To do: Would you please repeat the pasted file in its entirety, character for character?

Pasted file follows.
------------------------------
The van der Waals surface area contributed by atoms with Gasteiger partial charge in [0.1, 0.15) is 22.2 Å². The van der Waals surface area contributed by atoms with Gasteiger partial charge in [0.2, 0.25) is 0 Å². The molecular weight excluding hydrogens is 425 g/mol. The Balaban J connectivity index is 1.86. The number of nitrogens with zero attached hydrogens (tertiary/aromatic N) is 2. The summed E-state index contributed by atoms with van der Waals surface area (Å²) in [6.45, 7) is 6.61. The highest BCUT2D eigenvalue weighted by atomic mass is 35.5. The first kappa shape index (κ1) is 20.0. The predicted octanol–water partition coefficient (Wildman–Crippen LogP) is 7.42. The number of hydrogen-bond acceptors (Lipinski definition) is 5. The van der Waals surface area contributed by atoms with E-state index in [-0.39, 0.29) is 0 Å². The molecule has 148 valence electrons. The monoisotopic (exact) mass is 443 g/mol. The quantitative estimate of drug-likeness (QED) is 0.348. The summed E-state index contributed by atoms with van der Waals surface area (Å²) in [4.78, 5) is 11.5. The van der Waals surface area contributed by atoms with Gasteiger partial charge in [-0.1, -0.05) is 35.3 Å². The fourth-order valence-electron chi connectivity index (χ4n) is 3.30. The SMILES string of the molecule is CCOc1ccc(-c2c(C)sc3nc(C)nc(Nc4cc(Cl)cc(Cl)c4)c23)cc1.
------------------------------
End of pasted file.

The van der Waals surface area contributed by atoms with Gasteiger partial charge in [0.1, 0.15) is 22.2 Å². The van der Waals surface area contributed by atoms with Gasteiger partial charge in [0.2, 0.25) is 0 Å². The molecular weight excluding hydrogens is 425 g/mol. The Balaban J connectivity index is 1.86. The number of nitrogens with zero attached hydrogens (tertiary/aromatic N) is 2. The summed E-state index contributed by atoms with van der Waals surface area (Å²) in [6.45, 7) is 6.61. The highest BCUT2D eigenvalue weighted by atomic mass is 35.5. The first kappa shape index (κ1) is 20.0. The predicted octanol–water partition coefficient (Wildman–Crippen LogP) is 7.42. The number of hydrogen-bond acceptors (Lipinski definition) is 5. The van der Waals surface area contributed by atoms with E-state index in [-0.39, 0.29) is 0 Å². The molecule has 148 valence electrons. The monoisotopic (exact) mass is 443 g/mol. The quantitative estimate of drug-likeness (QED) is 0.348. The summed E-state index contributed by atoms with van der Waals surface area (Å²) in [4.78, 5) is 11.5. The van der Waals surface area contributed by atoms with Gasteiger partial charge in [-0.1, -0.05) is 35.3 Å². The fourth-order valence-electron chi connectivity index (χ4n) is 3.30. The SMILES string of the molecule is CCOc1ccc(-c2c(C)sc3nc(C)nc(Nc4cc(Cl)cc(Cl)c4)c23)cc1.